The American Anthropological Association has named Justin Shaffner as Book Review Editor for its new digital book review platform. This innovative project is supported by the Alfred P. Sloan Foundation.
Justin is currently completing his PhD thesis in social anthropology at the University of Cambridge. He previously studied anthropology and philosophy at the University of Virginia.
He brings to the AAA Book Review editorship nearly fifteen years of experience in academic publishing, as well as involvement in various other digital projects, such as the Open Anthropology Cooperative and The Melanesian. Some of the former includes working with Prickly Pear Pamphlets (1999-2004), helping to found two open access journals, OAC Press (2009-2014) and Hau: Journal of Ethnographic Theory (2011), and being assistant (2003-2005) and associate editor (2009-2015) for Anthropology and Humanism, the journal of the Society for Humanistic Anthropology, a section of the AAA.
He conducted 18 months of fieldwork (2006-2008) with Marind speakers living in Middle Fly and Lake Murray region of the Western Province of Papua New Guinea. His research focused on the experiences of kamok-anim, or community leaders, as they attempted to elicit and maintain productive relations across various global alliances, from regional ritual networks to relations with transnational mining and logging corporations, NGOs, and the state.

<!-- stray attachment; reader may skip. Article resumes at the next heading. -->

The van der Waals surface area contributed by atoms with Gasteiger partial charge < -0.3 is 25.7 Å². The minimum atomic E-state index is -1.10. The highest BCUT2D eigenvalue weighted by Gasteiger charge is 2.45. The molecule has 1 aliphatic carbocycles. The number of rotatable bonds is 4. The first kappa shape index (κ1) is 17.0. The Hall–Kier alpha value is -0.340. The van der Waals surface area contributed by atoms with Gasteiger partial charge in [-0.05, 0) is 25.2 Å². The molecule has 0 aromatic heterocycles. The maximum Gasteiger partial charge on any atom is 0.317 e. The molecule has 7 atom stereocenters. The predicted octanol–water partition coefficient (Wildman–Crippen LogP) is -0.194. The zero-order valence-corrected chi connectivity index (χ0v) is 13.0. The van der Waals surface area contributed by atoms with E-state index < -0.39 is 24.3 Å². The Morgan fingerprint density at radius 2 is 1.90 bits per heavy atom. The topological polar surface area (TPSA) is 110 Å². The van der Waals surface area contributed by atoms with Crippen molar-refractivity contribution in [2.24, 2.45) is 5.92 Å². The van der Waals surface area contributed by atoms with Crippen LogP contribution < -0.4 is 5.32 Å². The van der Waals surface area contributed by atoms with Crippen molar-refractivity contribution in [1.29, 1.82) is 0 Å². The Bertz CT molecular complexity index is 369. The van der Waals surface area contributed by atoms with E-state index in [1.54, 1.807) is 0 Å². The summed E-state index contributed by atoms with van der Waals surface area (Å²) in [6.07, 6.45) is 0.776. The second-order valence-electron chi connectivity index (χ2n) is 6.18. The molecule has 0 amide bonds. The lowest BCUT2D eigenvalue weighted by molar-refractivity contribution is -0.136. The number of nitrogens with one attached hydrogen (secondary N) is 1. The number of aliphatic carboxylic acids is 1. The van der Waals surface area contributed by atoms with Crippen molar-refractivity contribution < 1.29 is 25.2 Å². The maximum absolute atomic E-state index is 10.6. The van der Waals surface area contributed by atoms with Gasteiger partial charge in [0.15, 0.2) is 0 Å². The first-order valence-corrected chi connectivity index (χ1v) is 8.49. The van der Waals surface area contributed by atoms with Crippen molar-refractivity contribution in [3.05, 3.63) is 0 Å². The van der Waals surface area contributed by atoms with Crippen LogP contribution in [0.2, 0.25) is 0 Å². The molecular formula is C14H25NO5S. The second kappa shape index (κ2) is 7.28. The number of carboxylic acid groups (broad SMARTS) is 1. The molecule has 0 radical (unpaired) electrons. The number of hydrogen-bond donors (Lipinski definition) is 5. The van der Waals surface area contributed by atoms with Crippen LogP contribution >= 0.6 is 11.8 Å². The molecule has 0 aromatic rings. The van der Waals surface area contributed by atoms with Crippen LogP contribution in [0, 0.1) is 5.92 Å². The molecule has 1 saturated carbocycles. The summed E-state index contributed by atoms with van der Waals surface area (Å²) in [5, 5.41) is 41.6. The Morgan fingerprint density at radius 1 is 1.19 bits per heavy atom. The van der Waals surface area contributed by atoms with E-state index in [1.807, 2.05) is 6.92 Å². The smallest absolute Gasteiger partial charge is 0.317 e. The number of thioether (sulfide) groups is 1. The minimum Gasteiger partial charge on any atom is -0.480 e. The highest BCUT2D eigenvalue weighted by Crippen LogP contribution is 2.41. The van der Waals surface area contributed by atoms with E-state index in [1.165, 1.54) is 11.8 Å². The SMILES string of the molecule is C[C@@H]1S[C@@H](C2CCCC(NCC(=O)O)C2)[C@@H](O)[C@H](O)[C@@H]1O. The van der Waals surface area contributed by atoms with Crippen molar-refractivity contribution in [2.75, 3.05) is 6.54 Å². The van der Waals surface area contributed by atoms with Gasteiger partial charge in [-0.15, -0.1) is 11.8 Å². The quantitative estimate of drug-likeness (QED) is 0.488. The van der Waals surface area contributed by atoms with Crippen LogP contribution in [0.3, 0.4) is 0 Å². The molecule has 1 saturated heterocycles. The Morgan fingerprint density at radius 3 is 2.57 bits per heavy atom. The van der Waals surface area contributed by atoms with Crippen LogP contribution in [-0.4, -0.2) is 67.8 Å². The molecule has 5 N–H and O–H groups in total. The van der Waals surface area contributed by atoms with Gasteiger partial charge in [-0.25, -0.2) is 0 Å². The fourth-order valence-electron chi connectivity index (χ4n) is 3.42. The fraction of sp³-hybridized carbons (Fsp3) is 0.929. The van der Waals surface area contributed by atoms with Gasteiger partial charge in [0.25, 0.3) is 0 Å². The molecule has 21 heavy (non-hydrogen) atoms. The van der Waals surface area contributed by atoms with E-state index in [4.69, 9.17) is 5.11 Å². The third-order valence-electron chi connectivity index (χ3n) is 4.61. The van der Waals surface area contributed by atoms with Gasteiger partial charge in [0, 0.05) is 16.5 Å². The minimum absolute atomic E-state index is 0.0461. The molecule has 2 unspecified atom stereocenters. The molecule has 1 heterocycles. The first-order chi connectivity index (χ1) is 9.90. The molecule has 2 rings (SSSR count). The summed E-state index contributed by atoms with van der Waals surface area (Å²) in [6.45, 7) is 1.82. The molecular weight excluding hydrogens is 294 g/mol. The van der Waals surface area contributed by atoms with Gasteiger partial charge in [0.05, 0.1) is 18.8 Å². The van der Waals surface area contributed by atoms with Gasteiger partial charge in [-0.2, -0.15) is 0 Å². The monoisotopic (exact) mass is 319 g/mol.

His doctoral thesis takes the Marind concept of “dema” (cf. Van Baal 1966) as a starting point to analyze and describe the trans-Fly, which spans both sides of the international border between Papua New Guinea and Indonesia, as a complex regional system. Taking inspiration from the Melanesian philosopher Bernard Narokobi (1977), he attempts to take the concept seriously, not as a “religion” (cf. Jensen 1963), but rather as a geophilosophy, or philosophy of nature, in its own right, one which affords an opportunity to redescribe the environment, history, and political economy of the region.
More recently, his ethnographic research has served as impetus for co-organizing (with Rachel Douglas-Jones, Casper Bruun Jensen, and Brit Ross Winthereik) a workshop in Copenhagen in 2015 on capacity building, “Hope and Insufficiency: Capacity Building in Ethnographic Comparison.” The international workshop, funded by the Wenner-Gren Foundation, seeks to bring into dialogue scholars whose work offers a comparative basis for analyzing capacity building from which to advance the first edited volume dedicated to theorizing capacity building in ethnographic comparison.